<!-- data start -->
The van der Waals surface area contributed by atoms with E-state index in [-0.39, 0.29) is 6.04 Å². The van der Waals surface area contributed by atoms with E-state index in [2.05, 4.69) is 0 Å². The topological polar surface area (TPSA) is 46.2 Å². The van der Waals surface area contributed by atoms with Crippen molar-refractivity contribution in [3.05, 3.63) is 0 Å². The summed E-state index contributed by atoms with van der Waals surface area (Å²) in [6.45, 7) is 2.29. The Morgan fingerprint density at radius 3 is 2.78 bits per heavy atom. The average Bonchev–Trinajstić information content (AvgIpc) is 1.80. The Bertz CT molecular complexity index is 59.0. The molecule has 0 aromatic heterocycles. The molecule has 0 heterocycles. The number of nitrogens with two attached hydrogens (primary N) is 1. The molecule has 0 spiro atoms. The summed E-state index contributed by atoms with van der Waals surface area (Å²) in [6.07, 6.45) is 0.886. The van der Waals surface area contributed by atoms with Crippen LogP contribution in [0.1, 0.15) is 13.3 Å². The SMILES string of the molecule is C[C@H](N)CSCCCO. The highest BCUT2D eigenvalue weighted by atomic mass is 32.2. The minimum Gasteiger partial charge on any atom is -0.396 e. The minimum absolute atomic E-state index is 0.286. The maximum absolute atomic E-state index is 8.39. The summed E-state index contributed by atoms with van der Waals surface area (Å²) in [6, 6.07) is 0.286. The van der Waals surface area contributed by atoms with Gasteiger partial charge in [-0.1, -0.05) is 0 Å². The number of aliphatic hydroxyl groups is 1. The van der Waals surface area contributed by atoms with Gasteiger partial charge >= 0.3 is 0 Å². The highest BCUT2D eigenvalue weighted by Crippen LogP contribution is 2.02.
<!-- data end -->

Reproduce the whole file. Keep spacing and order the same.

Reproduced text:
The van der Waals surface area contributed by atoms with E-state index in [-0.39, 0.29) is 6.04 Å². The van der Waals surface area contributed by atoms with E-state index in [2.05, 4.69) is 0 Å². The topological polar surface area (TPSA) is 46.2 Å². The van der Waals surface area contributed by atoms with Crippen molar-refractivity contribution in [3.05, 3.63) is 0 Å². The summed E-state index contributed by atoms with van der Waals surface area (Å²) in [6.45, 7) is 2.29. The Morgan fingerprint density at radius 3 is 2.78 bits per heavy atom. The average Bonchev–Trinajstić information content (AvgIpc) is 1.80. The Bertz CT molecular complexity index is 59.0. The molecule has 0 aromatic heterocycles. The molecule has 0 heterocycles. The number of nitrogens with two attached hydrogens (primary N) is 1. The molecule has 0 spiro atoms. The summed E-state index contributed by atoms with van der Waals surface area (Å²) in [6.07, 6.45) is 0.886. The van der Waals surface area contributed by atoms with Crippen LogP contribution in [0.1, 0.15) is 13.3 Å². The SMILES string of the molecule is C[C@H](N)CSCCCO. The highest BCUT2D eigenvalue weighted by atomic mass is 32.2. The minimum Gasteiger partial charge on any atom is -0.396 e. The minimum absolute atomic E-state index is 0.286. The maximum absolute atomic E-state index is 8.39. The summed E-state index contributed by atoms with van der Waals surface area (Å²) in [6, 6.07) is 0.286. The van der Waals surface area contributed by atoms with Gasteiger partial charge in [-0.1, -0.05) is 0 Å². The number of aliphatic hydroxyl groups is 1. The van der Waals surface area contributed by atoms with Gasteiger partial charge >= 0.3 is 0 Å². The highest BCUT2D eigenvalue weighted by Crippen LogP contribution is 2.02.